Colt, Whose Pistols Won West, Fails New Gun Economics


Colt, the 179-year-old company whose pistol “won the West,” has lost a 21st century battle over the American gun industry.

After years of struggles, the iconic company filed for bankruptcy protection Sunday, leaving creditors to sort out $500 million in debt.

The filing underscores the vicissitudes of the gun industry, as well as the company’s production missteps.

Colt Defense LLC said a sales bubble in 2013 contributed to its troubles today. Several high-profile shootings, including the massacre at Sandy Hook Elementary School in Connecticut, fueled gun sales as enthusiasts feared a regulatory backlash. The threat has since subsided and consumers have slowed their purchases.

Problems with military contracts at home and abroad added to its woes.

The maker of handguns and M16 rifles is now fighting to survive. Its bankruptcy protection filing comes more than six months after it took out a $70 million rescue loan from Morgan Stanley to make an interest payment. The company wants to keep management in place and sell almost all of its assets to its private equity backer.

While Colt isn’t even within the Top 10 largest U.S. gun makers, its legend is outsized. The gun was promoted as a symbol of American individualism and popularized by owners, including President Theodore Roosevelt and mythologized Western outlaw Billy the Kid. Founder Samuel Colt patented an innovative revolver design in 1836 that made it easier to fire multiple shots before reloading.

Interchangeable Parts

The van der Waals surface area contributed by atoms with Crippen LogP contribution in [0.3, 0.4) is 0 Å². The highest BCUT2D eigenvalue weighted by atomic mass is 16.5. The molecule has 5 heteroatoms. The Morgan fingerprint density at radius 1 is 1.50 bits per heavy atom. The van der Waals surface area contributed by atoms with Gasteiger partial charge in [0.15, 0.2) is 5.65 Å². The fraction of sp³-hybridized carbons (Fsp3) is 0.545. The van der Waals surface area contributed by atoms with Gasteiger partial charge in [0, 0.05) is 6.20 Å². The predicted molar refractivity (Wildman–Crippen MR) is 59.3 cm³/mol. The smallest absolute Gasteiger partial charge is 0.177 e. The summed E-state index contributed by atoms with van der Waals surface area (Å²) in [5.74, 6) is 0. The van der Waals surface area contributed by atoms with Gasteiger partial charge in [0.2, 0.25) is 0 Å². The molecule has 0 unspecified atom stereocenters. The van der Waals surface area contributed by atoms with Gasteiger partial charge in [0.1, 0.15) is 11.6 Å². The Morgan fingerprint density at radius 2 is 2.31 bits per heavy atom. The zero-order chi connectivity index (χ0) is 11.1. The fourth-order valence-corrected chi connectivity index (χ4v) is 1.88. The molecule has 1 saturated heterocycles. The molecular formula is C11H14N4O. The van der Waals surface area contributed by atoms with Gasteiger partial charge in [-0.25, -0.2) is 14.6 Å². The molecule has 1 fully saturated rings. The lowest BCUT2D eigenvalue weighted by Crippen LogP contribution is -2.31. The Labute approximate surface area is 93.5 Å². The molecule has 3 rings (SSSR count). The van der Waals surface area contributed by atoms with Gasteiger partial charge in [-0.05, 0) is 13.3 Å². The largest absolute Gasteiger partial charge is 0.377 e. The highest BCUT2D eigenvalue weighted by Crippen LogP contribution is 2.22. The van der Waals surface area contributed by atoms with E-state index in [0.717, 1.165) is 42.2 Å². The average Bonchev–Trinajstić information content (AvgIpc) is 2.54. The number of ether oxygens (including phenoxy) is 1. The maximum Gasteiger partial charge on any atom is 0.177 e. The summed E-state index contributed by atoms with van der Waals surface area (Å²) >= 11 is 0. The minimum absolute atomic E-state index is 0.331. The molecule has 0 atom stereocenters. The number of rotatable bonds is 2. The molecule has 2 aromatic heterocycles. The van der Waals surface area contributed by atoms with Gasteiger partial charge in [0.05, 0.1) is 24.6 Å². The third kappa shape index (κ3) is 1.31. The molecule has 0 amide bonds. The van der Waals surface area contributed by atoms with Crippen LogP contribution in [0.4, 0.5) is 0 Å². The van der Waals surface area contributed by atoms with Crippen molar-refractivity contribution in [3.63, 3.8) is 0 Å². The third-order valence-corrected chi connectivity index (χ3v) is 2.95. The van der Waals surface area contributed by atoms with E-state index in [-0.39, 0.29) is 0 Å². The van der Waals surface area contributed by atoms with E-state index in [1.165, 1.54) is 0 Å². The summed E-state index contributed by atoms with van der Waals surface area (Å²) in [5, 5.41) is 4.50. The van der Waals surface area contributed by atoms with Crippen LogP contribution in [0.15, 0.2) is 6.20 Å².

Colt, based in West Hartford, Connecticut, is used to near-death experiences. The company last filed for bankruptcy protection in 1992. Almost 150 years before that, within its first decade of existence, the gun maker almost failed after its products didn’t catch on.

The founder dug himself out by landing a defense contract with the U.S. government for the Mexican War, according to Samuel Colt also reinvented gun manufacturing using interchangeable parts, cranking out 150 weapons per day and creating an advantage against other firearms companies.

Colt died in 1862 at 47. Armsmear, his home, still stands in Hartford and is a national historic landmark.

Once again, solving production delays will be critical to restoring liquidity, the company said. U.S. government sales slowed after production issues arose with its M240 machine gun and there was no new contract for its M4 carbine, according to the company’s filing.

Diplomatic Tensions

Colt’s “ability to meet current customer demands for finished rifles and handguns is fragile,” Chief Restructuring Officer Keith Maib said in a court filing.

Flagging sales to a Malaysian customer and the Canadian government also hurt, the company said. Colt gets 40 percent of sales from the U.S. and foreign governments, according to the filing. The company needs to deliver products at “ramped-up” rates to the U.S. government the end of this year, Maib said.

Colt’s reorganization may allow it to ride out what market research firm IBISWorld estimates will be a 4.1 percent revenue decline for U.S. gun and ammunition manufacturers next year. The industry generates about $14 billion a year in revenue. After that, the firm expects industry sales to reverse, helped by a shift in attention to the global export market and increasing diplomatic tensions.

Colt, which has 800 employees, listed assets and debt of as much as $500 million each in bankruptcy court in Wilmington, Delaware. Sciens Capital Management LLC, which sponsored Colt after its 1992 bankruptcy, has agreed to make the first bid for the company’s assets as a so-called stalking horse, to set a starting price, according to a statement from the gun maker.

(Corrects year that Sam Colt earned patent for revolver in seventh paragraph.)
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